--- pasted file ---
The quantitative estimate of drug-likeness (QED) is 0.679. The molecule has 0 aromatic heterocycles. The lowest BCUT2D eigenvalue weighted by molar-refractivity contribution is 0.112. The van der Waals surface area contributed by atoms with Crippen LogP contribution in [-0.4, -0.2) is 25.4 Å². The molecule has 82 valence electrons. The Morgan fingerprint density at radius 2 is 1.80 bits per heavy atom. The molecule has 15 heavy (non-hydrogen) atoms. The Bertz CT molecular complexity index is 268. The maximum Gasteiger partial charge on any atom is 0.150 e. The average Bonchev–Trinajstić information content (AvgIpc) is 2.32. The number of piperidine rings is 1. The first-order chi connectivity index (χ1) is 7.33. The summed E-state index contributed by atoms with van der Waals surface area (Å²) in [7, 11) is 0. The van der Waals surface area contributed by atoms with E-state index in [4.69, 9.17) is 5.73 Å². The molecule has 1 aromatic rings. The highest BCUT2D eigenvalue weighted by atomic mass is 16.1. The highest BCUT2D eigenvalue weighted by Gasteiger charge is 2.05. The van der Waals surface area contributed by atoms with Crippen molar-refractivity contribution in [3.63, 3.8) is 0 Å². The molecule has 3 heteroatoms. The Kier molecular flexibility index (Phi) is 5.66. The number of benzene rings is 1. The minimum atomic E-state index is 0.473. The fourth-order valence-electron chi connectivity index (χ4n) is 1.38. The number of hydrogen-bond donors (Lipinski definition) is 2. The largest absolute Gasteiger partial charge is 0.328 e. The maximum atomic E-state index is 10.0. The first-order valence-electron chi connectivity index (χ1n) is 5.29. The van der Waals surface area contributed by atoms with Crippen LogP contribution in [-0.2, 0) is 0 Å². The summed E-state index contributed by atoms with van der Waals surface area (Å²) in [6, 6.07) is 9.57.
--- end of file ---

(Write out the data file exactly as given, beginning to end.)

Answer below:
The quantitative estimate of drug-likeness (QED) is 0.679. The molecule has 0 aromatic heterocycles. The lowest BCUT2D eigenvalue weighted by molar-refractivity contribution is 0.112. The van der Waals surface area contributed by atoms with Crippen LogP contribution in [-0.4, -0.2) is 25.4 Å². The molecule has 82 valence electrons. The Morgan fingerprint density at radius 2 is 1.80 bits per heavy atom. The molecule has 15 heavy (non-hydrogen) atoms. The Bertz CT molecular complexity index is 268. The maximum Gasteiger partial charge on any atom is 0.150 e. The average Bonchev–Trinajstić information content (AvgIpc) is 2.32. The number of piperidine rings is 1. The first-order chi connectivity index (χ1) is 7.33. The summed E-state index contributed by atoms with van der Waals surface area (Å²) in [7, 11) is 0. The van der Waals surface area contributed by atoms with E-state index in [4.69, 9.17) is 5.73 Å². The molecule has 1 aromatic rings. The highest BCUT2D eigenvalue weighted by atomic mass is 16.1. The highest BCUT2D eigenvalue weighted by Gasteiger charge is 2.05. The van der Waals surface area contributed by atoms with Crippen molar-refractivity contribution in [3.63, 3.8) is 0 Å². The molecule has 3 heteroatoms. The Kier molecular flexibility index (Phi) is 5.66. The number of benzene rings is 1. The minimum atomic E-state index is 0.473. The fourth-order valence-electron chi connectivity index (χ4n) is 1.38. The number of hydrogen-bond donors (Lipinski definition) is 2. The largest absolute Gasteiger partial charge is 0.328 e. The maximum atomic E-state index is 10.0. The first-order valence-electron chi connectivity index (χ1n) is 5.29. The van der Waals surface area contributed by atoms with Crippen LogP contribution in [-0.2, 0) is 0 Å². The summed E-state index contributed by atoms with van der Waals surface area (Å²) in [6, 6.07) is 9.57.